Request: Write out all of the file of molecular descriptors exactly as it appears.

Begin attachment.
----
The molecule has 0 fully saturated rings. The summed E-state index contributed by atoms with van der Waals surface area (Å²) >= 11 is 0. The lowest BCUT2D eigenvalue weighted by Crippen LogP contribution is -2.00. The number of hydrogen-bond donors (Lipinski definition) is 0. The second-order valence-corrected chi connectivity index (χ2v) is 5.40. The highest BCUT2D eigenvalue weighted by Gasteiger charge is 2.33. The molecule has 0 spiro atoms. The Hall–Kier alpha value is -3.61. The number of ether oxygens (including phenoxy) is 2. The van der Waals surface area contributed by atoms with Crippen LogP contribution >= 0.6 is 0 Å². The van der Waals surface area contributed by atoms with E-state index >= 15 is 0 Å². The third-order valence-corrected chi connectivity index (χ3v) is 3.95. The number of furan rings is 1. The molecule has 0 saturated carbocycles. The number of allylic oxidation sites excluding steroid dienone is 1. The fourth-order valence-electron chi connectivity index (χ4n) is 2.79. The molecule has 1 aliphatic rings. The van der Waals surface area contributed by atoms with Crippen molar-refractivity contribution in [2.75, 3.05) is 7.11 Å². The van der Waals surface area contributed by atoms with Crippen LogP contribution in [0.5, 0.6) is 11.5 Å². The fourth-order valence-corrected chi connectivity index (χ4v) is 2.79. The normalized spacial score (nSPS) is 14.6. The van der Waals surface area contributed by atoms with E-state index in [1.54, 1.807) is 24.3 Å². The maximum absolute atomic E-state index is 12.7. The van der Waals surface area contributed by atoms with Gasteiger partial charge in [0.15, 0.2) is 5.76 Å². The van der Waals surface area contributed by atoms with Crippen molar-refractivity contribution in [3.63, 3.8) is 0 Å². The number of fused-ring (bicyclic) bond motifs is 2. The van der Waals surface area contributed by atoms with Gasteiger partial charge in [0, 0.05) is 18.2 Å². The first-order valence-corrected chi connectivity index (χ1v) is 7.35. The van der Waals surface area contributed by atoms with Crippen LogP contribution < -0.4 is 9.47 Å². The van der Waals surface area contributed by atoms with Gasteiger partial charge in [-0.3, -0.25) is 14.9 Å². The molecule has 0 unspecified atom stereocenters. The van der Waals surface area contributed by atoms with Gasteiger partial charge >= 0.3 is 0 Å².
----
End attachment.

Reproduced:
The molecule has 0 fully saturated rings. The summed E-state index contributed by atoms with van der Waals surface area (Å²) >= 11 is 0. The lowest BCUT2D eigenvalue weighted by Crippen LogP contribution is -2.00. The number of hydrogen-bond donors (Lipinski definition) is 0. The second-order valence-corrected chi connectivity index (χ2v) is 5.40. The highest BCUT2D eigenvalue weighted by Gasteiger charge is 2.33. The molecule has 0 spiro atoms. The Hall–Kier alpha value is -3.61. The number of ether oxygens (including phenoxy) is 2. The van der Waals surface area contributed by atoms with Crippen LogP contribution >= 0.6 is 0 Å². The van der Waals surface area contributed by atoms with E-state index >= 15 is 0 Å². The third-order valence-corrected chi connectivity index (χ3v) is 3.95. The number of furan rings is 1. The molecule has 0 saturated carbocycles. The number of allylic oxidation sites excluding steroid dienone is 1. The fourth-order valence-electron chi connectivity index (χ4n) is 2.79. The molecule has 1 aliphatic rings. The van der Waals surface area contributed by atoms with Crippen molar-refractivity contribution in [2.75, 3.05) is 7.11 Å². The van der Waals surface area contributed by atoms with Crippen LogP contribution in [0.5, 0.6) is 11.5 Å². The fourth-order valence-corrected chi connectivity index (χ4v) is 2.79. The normalized spacial score (nSPS) is 14.6. The van der Waals surface area contributed by atoms with E-state index in [1.54, 1.807) is 24.3 Å². The maximum absolute atomic E-state index is 12.7. The van der Waals surface area contributed by atoms with Gasteiger partial charge in [0.15, 0.2) is 5.76 Å². The van der Waals surface area contributed by atoms with Crippen molar-refractivity contribution in [3.63, 3.8) is 0 Å². The number of fused-ring (bicyclic) bond motifs is 2. The van der Waals surface area contributed by atoms with Gasteiger partial charge in [0, 0.05) is 18.2 Å². The first-order valence-corrected chi connectivity index (χ1v) is 7.35. The van der Waals surface area contributed by atoms with Crippen LogP contribution < -0.4 is 9.47 Å². The van der Waals surface area contributed by atoms with Gasteiger partial charge in [-0.3, -0.25) is 14.9 Å². The molecule has 0 unspecified atom stereocenters. The van der Waals surface area contributed by atoms with Gasteiger partial charge >= 0.3 is 0 Å².